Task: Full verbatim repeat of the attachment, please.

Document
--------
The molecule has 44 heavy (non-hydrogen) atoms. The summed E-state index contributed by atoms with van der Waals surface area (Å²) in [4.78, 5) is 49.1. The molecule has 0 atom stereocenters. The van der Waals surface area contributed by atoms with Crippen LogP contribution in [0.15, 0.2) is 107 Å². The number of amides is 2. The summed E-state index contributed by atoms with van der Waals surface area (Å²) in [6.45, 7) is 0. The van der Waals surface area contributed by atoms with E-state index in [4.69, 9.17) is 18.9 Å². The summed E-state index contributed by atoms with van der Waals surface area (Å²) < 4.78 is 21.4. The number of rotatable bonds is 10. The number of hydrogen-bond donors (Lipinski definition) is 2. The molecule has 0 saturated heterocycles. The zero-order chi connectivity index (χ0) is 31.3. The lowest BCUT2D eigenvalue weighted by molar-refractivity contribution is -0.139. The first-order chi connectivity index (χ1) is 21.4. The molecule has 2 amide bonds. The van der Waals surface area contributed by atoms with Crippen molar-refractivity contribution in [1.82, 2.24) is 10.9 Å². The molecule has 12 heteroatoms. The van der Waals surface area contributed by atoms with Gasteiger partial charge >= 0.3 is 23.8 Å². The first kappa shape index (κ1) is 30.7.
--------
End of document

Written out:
The molecule has 44 heavy (non-hydrogen) atoms. The summed E-state index contributed by atoms with van der Waals surface area (Å²) in [4.78, 5) is 49.1. The molecule has 0 atom stereocenters. The van der Waals surface area contributed by atoms with Crippen LogP contribution in [0.15, 0.2) is 107 Å². The number of amides is 2. The summed E-state index contributed by atoms with van der Waals surface area (Å²) in [6.45, 7) is 0. The van der Waals surface area contributed by atoms with E-state index in [4.69, 9.17) is 18.9 Å². The summed E-state index contributed by atoms with van der Waals surface area (Å²) < 4.78 is 21.4. The number of rotatable bonds is 10. The number of hydrogen-bond donors (Lipinski definition) is 2. The molecule has 0 saturated heterocycles. The zero-order chi connectivity index (χ0) is 31.3. The lowest BCUT2D eigenvalue weighted by molar-refractivity contribution is -0.139. The first-order chi connectivity index (χ1) is 21.4. The molecule has 2 amide bonds. The van der Waals surface area contributed by atoms with Crippen molar-refractivity contribution in [1.82, 2.24) is 10.9 Å². The molecule has 12 heteroatoms. The van der Waals surface area contributed by atoms with Gasteiger partial charge >= 0.3 is 23.8 Å². The first kappa shape index (κ1) is 30.7.